3) Business Interruption (Loss of Income) – this a very important section of the hotels insurance policy and one that is sometimes overlooked by many persons buying insurance, especially if it is being sold on a non package basis or it may be an optional add on. In essence, this section of the hotel insurance policy will cover you in the event of a loss occurring at your property that interrupts your trade, resulting in a loss of income for you. Whilst the above sections will cover you for material property damage, it is this section of the policy that will protect your livelihood, whilst the insurance company are reinstating your property. In many cases, particularly following a serious event, it may not possible to run your business for several months which could result in a loss of bookings, especially if the loss occurs within your peak season. In other cases, you may be able to keep trading but with a smaller turnover. There are a number of ways of calculating a sum insured for this section of the policy. The easiest way is if the insurance company selects a sum insured for you, in most cases, this is a sum far in excess of what is actually needed and is ideal for a small business. For larger concerns, insurers may want to know the gross profit of the business and they will base there premium on this amount.A simple way to calculate gross profit for a business is as follows: Sales (turnover) + Closing Stock – Purchases & Opening Stock . So if you turnover over £250000 per annum (the amount you take in return for accommodation, food beverages etc) and at the end of your twelve month trading period you have £1000 stock remaining you subtract the amount you have spent on buying your stock say £50000 and the stock you had at the start of the year ( say £2000). This will give you a gross profit of £199,000. This is probably the safest way of calculating gross profit as it leaves in the equation, fixed costs that may or may not reduce in the event of a serious loss. You can insure for a period of up to 12 months but this sometimes can be extended for up to 36 months. There are some useful extensions to this section which include: denial of access ( in case you are effected by a problem occurring in the vicinity of your property, which prevents access to your hotel premises) murder, disease or public health closure, or failure of public utilities.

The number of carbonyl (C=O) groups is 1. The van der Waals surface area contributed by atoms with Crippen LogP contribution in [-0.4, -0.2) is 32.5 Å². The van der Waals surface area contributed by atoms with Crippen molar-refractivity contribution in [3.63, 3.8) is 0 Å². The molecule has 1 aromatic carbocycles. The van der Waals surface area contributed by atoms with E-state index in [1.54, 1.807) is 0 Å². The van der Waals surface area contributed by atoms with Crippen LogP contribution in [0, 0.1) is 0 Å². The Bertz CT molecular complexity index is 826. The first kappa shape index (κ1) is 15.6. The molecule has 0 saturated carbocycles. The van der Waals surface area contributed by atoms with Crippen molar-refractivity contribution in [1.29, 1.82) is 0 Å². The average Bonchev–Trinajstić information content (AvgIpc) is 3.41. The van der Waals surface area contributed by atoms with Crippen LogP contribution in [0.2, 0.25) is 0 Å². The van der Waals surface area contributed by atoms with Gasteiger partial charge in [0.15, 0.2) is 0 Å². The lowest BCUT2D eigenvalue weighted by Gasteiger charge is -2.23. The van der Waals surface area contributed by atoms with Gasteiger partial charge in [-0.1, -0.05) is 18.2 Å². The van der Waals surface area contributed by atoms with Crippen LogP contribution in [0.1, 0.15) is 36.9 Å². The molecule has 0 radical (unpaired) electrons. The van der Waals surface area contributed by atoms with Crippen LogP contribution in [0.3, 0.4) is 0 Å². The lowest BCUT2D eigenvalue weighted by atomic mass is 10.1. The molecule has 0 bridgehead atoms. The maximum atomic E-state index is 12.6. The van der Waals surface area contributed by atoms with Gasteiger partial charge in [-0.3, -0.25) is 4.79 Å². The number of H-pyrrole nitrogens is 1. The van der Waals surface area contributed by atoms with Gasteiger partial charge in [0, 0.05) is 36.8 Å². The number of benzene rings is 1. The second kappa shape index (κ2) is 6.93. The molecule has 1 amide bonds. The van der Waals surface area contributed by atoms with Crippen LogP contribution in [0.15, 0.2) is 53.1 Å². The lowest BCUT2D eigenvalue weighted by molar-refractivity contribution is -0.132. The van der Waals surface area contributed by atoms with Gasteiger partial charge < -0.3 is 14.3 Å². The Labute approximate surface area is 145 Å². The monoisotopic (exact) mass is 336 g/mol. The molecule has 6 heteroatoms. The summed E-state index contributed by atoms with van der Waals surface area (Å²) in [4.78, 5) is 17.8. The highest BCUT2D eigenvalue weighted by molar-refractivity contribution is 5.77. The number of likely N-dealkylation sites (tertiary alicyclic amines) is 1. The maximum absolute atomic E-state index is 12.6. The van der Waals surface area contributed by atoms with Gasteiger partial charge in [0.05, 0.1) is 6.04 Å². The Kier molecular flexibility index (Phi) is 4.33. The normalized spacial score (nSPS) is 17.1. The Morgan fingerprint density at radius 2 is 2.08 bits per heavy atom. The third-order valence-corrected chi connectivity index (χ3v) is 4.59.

4) Loss of Money – business money can be covered under the policy and there are usually pre set limits on the policy which you may have the option to extend. Money will be covered on the premises and in transit to the bank. One notable exclusion is theft from unattended motor vehicles, any theft by employees must be reported with in seven days of the occurrence. The insurance company will usually choose the sum insured for you. In most cases, this is perfectly adequate although larger concerns will need to consider the amounts on offer carefully. (source)